Why should we set one day apart to make the world aware of the refugees and migrants? Is it not enough to see the newscasts every day, to listen to the radio, or to follow the social networks to know that the number of persons who, by choice or necessity, leave their place of origin is increasing? The answer is NO.
It is not enough to recognize that the migration flows are increasing in every sector of the planet. The International Migrants and Refugees Day invites us to reflect more deeply on this very complex fact, to which we must direct our attention. This gives us, Catholics, the opportunity to make a pause in our daily path in order to take on a more active role to support our brothers and sisters in their search for a life that gives them the opportunity to move away from war, from poverty, from hunger, from exploitation, or from natural disasters.
It is estimated that 3.4% of the population of the world lives far from their places of origin. Among them, 250 thousand are migrants who leave their country voluntarily, with the intention to find work opportunities and better life conditions for themselves and for their loved ones. In general, this migration is into countries that have stronger economies, or as a result of work offers with benefits that are far superior to those available in their regions.
There is another group of migrants who are forced to escape for more serious motives: the refugees, who face the danger of being persecuted or attacked in their nation, due to wars, racial issues, religion, ethnic discrimination, social classes, ideologies, among other reasons. Because of this, it is impossible for them to go back. The economic conditions of the country where they seek refuge are irrelevant; what they are looking for is security.
It is estimated that there are 21 million refugees all over the world; according to Amnesty International, one and a half million of them need to be resettled this year. More than seven thousand migrants have drowned in the Mediterranean Sea since 2013. These amounts reveal a deep crisis in human rights and justice.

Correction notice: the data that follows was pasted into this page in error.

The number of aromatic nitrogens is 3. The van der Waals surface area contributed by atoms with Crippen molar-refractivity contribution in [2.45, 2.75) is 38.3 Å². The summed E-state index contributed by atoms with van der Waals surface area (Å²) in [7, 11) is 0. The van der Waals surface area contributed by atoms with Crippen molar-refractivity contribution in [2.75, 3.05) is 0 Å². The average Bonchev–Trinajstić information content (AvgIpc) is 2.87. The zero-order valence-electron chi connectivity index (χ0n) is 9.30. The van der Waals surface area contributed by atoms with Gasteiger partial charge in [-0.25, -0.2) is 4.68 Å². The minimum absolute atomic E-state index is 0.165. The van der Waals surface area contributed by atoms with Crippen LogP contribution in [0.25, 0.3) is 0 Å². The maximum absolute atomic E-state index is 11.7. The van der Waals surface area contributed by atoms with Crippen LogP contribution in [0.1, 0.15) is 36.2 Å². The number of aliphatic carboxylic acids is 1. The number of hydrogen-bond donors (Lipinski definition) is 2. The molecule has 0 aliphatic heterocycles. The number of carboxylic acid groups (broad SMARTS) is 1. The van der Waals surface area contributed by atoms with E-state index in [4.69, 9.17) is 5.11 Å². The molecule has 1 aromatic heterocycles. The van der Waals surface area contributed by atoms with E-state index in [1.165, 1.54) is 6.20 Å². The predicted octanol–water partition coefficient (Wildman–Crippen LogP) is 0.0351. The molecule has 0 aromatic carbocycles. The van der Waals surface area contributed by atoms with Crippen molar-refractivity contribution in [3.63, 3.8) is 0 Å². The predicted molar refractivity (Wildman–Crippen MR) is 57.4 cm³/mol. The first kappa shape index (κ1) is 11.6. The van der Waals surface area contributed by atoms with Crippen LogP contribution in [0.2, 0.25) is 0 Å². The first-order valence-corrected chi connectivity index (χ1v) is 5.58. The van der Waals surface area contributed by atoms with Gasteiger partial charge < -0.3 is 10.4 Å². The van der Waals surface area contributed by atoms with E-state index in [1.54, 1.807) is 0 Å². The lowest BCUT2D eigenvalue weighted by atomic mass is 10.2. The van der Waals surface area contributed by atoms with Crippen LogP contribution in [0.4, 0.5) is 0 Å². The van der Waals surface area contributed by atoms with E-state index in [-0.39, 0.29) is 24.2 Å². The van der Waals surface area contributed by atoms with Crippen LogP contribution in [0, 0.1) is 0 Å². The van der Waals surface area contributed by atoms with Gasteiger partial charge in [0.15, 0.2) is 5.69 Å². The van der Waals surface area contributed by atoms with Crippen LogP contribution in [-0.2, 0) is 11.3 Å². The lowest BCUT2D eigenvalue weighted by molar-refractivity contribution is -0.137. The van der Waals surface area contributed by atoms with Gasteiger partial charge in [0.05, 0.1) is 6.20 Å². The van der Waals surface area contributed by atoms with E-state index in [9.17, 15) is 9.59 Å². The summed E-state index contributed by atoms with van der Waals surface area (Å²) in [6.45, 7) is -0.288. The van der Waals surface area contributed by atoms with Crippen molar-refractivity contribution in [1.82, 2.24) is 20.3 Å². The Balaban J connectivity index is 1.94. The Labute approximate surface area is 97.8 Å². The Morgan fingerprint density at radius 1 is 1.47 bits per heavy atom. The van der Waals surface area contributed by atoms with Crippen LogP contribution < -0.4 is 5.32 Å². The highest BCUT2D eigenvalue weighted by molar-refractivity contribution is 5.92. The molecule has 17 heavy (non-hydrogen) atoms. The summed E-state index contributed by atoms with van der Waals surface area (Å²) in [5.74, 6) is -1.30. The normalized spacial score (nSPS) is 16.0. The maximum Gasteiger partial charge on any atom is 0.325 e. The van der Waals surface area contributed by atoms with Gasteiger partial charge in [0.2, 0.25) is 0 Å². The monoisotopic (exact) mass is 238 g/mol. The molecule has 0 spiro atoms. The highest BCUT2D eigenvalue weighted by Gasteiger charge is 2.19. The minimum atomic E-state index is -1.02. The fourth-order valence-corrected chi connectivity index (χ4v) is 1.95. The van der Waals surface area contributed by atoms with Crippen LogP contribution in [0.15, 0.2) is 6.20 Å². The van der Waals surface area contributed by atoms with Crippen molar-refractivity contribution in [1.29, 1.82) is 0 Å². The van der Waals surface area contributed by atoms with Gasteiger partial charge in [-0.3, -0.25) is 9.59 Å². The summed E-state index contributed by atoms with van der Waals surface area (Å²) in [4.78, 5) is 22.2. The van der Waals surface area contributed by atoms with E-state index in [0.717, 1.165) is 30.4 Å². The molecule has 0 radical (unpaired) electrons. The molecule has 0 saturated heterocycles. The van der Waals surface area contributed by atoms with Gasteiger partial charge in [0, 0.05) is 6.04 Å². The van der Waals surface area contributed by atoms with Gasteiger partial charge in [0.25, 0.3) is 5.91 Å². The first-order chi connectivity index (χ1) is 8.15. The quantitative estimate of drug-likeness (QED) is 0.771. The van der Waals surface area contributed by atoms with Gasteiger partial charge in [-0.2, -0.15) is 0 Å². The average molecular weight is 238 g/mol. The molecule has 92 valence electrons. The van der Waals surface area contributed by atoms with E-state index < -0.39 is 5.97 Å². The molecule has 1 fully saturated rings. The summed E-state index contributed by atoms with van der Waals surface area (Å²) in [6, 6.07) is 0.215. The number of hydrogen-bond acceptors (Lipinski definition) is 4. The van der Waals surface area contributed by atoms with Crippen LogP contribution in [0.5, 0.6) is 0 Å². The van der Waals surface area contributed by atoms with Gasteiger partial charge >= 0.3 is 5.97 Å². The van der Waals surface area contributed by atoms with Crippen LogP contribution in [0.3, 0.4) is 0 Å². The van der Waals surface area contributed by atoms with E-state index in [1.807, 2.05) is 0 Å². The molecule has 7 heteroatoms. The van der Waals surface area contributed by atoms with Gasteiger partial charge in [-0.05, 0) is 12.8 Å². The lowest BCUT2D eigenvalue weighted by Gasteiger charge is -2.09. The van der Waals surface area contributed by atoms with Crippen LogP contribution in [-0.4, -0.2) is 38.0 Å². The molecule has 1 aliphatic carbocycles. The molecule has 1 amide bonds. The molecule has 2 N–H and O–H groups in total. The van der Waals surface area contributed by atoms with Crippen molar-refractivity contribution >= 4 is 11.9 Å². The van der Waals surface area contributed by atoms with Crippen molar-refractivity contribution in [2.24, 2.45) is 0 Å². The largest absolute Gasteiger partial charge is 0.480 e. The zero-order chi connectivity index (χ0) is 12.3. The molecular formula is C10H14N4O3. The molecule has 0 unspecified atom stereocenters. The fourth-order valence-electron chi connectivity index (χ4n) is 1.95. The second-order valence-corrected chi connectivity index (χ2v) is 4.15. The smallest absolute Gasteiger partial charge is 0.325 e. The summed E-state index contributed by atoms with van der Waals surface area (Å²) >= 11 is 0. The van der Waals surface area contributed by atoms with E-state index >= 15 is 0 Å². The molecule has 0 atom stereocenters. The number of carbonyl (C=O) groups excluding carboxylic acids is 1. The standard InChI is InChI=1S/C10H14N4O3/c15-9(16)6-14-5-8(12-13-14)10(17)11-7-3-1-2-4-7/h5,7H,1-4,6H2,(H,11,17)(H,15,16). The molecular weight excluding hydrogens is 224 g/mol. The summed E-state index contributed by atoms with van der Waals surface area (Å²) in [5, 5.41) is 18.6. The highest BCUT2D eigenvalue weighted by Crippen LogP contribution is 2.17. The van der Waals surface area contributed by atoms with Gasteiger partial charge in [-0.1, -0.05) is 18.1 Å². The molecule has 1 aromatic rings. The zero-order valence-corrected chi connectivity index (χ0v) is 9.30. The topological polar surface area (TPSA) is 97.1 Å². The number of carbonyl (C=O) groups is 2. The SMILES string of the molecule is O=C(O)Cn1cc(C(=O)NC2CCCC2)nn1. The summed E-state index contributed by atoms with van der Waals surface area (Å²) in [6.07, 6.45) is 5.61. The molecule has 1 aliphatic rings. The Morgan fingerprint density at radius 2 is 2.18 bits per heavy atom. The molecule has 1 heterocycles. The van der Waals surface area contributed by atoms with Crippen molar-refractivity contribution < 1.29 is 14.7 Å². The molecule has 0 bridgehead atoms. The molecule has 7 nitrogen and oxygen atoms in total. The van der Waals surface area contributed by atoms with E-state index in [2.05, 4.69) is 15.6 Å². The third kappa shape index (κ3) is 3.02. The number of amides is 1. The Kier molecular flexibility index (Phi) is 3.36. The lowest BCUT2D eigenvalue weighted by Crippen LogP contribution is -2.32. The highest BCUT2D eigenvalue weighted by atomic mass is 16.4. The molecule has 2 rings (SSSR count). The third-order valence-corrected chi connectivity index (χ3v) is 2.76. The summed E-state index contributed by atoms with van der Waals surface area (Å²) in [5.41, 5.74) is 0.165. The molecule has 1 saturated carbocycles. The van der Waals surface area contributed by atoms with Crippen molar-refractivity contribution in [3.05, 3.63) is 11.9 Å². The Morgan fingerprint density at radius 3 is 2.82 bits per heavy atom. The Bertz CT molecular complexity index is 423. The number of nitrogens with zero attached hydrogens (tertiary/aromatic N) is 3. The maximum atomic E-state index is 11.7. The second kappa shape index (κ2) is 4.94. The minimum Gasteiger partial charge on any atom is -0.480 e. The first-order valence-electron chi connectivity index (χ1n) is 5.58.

And there is a third group of displaced persons: the victims of criminal organizations trafficking men, women and children…sometimes trafficking their organs or exploiting them sexually or in labor.
In the best cases, in addition to the feeling of nostalgia for their roots, migrants and refugees face attacks due to discrimination; in the worst cases, they are victims of abuses and violence by traffickers, and they suffer hunger, cold, anguish and solitude.
The challenges derived from migration demand all our energy and collective action to defend the human right to receive refugees, and increase the opportunities of collaboration for the benefit of these groups, and thus, of society at large. Hopefully, we will be able to recognize them as our brothers and sisters opening our conscience and our arms to reduce their suffering, accept their differences and enrich ourselves with their diversity.
Let us fight against discriminatory and violent tendencies and expressions. Let us pray for migrants and refugess, recognizing Jesus in their faces, and recognizing their journey in the journey of the Holy Family in their flight into Egypt. Let us recognize that the presence of each one of these persons allows us to share the hope and the joy that flow from God’s mercy.